Life away from a loving mother. The new norm.

We agree that a shift was needed to make it more likely that fathers would be involved, actively involved, in the lives of their children after divorce. Agreed, it should not be an automatic decision that a mother would have sole custody and all decision-making rights.

What is happening in our culture in the effort to ‘level the playing field’ for fathers is that we’ve gone very far astray in serving the needs of children for the sake of gaming, in some form, what a natural outcome should be when there are two loving, safe parents eager to care for their children. Ensuring that fathers are involved and that shared parenting is supported is a great thing, for sure. The unfortunate reality, though, is that some lawyers are hiding behind “father’s rights” to profit from completely eradicating mothers from the children’s lives.

Children are being taught that it is normal for their mother (or father) to be ‘gone’ from their lives because ‘that’s how it went in court.’ It is often not because the mother or father is ‘unfit’ or unavailable; it is not for lack of interest but rather about what increases the fees in the case. Would you fight back if a disadvantage was created for you and that disadvantage meant being cut out and cut off from parenting your children? Of course, you would!

So, if you’re a loving mother with young children depending on you every day, including around facilitating a pleasant and warm relationship with their father, you are at great risk of not only being undermined and challenged but of losing your children if you do not play along.

The story that circulated about these boys a few years back was disturbing and shocking. Their father paid a psychologist to make false allegations against their mother so that his new wife could incorporate the boys’ residency in the USVI on her application for a tax shelter for her hedge fund. We’re learning more about child trafficking and how much money is paid to help avoid accountability, so this is a story that is finally finding its voice. For now, my point is: assume nothing and figure out what it is that you need to know about litigation, especially when children are involved.

Next, help set the standards higher and don’t be afraid to speak about what makes sense and about what children really need!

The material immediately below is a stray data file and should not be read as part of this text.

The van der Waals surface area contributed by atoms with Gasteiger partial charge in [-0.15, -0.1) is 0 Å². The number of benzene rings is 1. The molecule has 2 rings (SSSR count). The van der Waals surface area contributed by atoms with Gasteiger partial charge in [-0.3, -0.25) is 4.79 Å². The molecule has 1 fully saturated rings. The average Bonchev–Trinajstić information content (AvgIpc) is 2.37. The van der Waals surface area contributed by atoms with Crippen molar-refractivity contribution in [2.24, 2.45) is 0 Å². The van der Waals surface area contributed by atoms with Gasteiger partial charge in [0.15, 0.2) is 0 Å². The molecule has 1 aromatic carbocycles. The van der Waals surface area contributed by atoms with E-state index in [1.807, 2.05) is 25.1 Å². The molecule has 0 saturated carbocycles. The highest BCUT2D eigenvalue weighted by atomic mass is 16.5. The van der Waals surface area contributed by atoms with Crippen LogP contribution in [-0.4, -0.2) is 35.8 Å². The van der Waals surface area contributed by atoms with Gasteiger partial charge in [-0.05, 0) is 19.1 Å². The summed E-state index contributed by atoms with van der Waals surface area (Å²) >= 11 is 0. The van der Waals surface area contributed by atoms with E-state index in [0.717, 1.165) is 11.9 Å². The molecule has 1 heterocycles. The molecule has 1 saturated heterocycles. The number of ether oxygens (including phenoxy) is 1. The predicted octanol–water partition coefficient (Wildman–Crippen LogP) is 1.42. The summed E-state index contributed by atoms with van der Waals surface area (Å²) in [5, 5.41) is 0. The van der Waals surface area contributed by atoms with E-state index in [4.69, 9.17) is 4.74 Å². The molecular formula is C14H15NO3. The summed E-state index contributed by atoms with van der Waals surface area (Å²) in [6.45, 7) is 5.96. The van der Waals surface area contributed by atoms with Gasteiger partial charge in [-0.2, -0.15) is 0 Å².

This, what we saw done to these boys in Newnan, Georgia, is not what good men do; it is not what good fathers do to their children. Good men (and good women) do not tear apart and isolate their children because it makes financial sense for them. When ‘legal strategy’ is inserted, though, it can change perspective and make people react in ways they otherwise would not react. Parents are distracted and led to believe “this is normal,” and if you want (x) then you have to “play the game.”

Once parents become caught up in this, they lose focus of what makes sense for their children and forget that they previously were leading their children to have strong relationships with the other parent in spite of spousal differences. Winning becomes the priority and the impact on children gets lost.

When this happens, children are deceived. Deprived is the right word. [Please feel free to reverse wording to show it is women forcing good men out of the lives of their children; it works both ways, but always because there is a lawyer or two, and often a custody ‘expert’ aiding in reaching a pre-determined outcome that harms children.]

This is not the time or place for debating alienating tactics but rather calling attention to the shocking number of times a caregiver parent, the parent holding the fort down, handling all the ordinary needs and day to day routines and soothing the upset tummies and listening to the tall tales (and cleaning up after the furry tails) is shoved to the side because of litigation abuse. It’s not about who is more involved or “better,” but about what happens when favors are done in litigation for the purpose of enabling and increasing profits for the professionals controlling the litigation between parents.